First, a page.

In a world where the social fallout from militant and extremist religious groups is often reduced to sound bites and headlines from overseas, it is all too easy for the West to overlook the daily lives of residents in war-torn regions in favour of more glamourized news. In Timbuktu, director Abderrahmane Sissako vividly and harshly illuminates the realities of everyday survival in lands caught in the crossfire of violent Islamist extremism.
Loosely tied together by the story of a local cow herder unsuccessfully trying to avoid conflict, the film cuts sharply and abrasively between the lives of various locals and their experiences under the occupation of militant group Ansar Dine in Western Africa. Each character has a distinctive and tragic personal angle on the crisis—from an unmarried couple caught and executed for fornication to a young woman arrested and violently lashed for nothing more than singing in her own home.
Timbuktu often focuses on the absurdity and contradiction present throughout the radicals’ occupation of the city. Soldiers proclaim through bullhorns that soccer is illegal before arguing about their favourite Champions League teams in an alleyway. Police quietly debate between themselves whether it is right to arrest a group for playing music if they are doing so to praise Allah. A local worshipper chastises a band of foot soldiers for entering a mosque with shoes and guns. These are the small yet revealing dialogues that allow Sissako to, in a small way, humanize the militants, managing to illustrate their naiveté, confusion, and unrelenting barbarism. The film shows a world where it often appears that not even the oppressive forces themselves fully understand their horrific actions, or the rationale for their behaviour.
The lives and determination of the occupied is portrayed more clearly than the villainy and heinousness of the occupying forces. As more and more restrictive laws are put in place, the citizens of Timbuktu react with subtle and careful acts of defiance. This is showcased in what is likely the most visually striking scene in the film: After a man is lashed for playing soccer, he and his teammates continue to play, but with an imaginary ball so that they cannot be punished. It is a bittersweet triumph for the locals in the face of overwhelming tragedy.
The emotional power of the film comes less from what it shows than from what it leaves off camera. In very few cases is violence directly shown on-screen, but when it is, it is sharp and without significant warning. This caustic and shocking approach to the depiction of violence in the town effectively mirrors the unpredictability within such communities. It also allows Timbuktu to avoid the common trope of modern sociopolitical dramas using graphic depictions of violence alone to create emotional tension, relying instead upon plot and setting to do this work. Repeated shots of masked soldiers proclaiming oppressive regulations through megaphones in the streets, in conjunction with the unease caused by the cinematography, created a powerful sense of dread and fear that violent scenes could not.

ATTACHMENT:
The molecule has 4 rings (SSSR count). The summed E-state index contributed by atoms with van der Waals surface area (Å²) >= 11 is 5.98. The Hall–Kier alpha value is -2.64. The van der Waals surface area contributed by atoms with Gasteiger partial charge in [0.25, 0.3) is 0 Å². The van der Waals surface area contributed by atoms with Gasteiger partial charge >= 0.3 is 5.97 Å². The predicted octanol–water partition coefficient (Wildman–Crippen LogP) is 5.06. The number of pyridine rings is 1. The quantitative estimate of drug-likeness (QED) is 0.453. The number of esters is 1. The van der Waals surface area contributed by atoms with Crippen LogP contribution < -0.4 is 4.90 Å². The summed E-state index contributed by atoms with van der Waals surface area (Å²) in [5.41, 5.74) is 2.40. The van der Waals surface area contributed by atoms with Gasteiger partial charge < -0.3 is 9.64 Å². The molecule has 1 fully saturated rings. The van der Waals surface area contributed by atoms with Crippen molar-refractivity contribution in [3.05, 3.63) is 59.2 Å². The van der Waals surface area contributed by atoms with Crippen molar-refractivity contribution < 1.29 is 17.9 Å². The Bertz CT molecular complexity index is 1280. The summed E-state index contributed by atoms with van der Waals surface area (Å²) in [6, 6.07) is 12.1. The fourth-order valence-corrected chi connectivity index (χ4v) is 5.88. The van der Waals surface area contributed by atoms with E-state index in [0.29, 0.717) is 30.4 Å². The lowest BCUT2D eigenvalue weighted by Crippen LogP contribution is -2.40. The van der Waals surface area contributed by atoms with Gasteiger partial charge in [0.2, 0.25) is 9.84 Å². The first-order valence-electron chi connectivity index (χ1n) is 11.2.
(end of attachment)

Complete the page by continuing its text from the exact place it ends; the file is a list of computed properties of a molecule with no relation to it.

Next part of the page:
This omnipresent sense of dread is consistently reflected in the actors’ faces as well. Facial expressions and body language are used far more commonly than verbal communication throughout the film to illustrate the emotional gravity of situations, and are executed with great precision by all members of the cast. Extended scenes with little to no conversation consistently advance the plot in directions that even the most masterfully conceived dialogue would struggle to achieve.
By clearly and tastefully showing the truth of the human experience of life in cities occupied by extremist radicals, Timbuktu provides a new and conscious perspective on an issue of undeniable relevance to the 21st century. It is a raw and emotionally gripping film that avoids clichés and oversimplifications of issues, consistently encouraging viewers to explore and question their understanding of the implications of violent religious fundamentalism as a whole.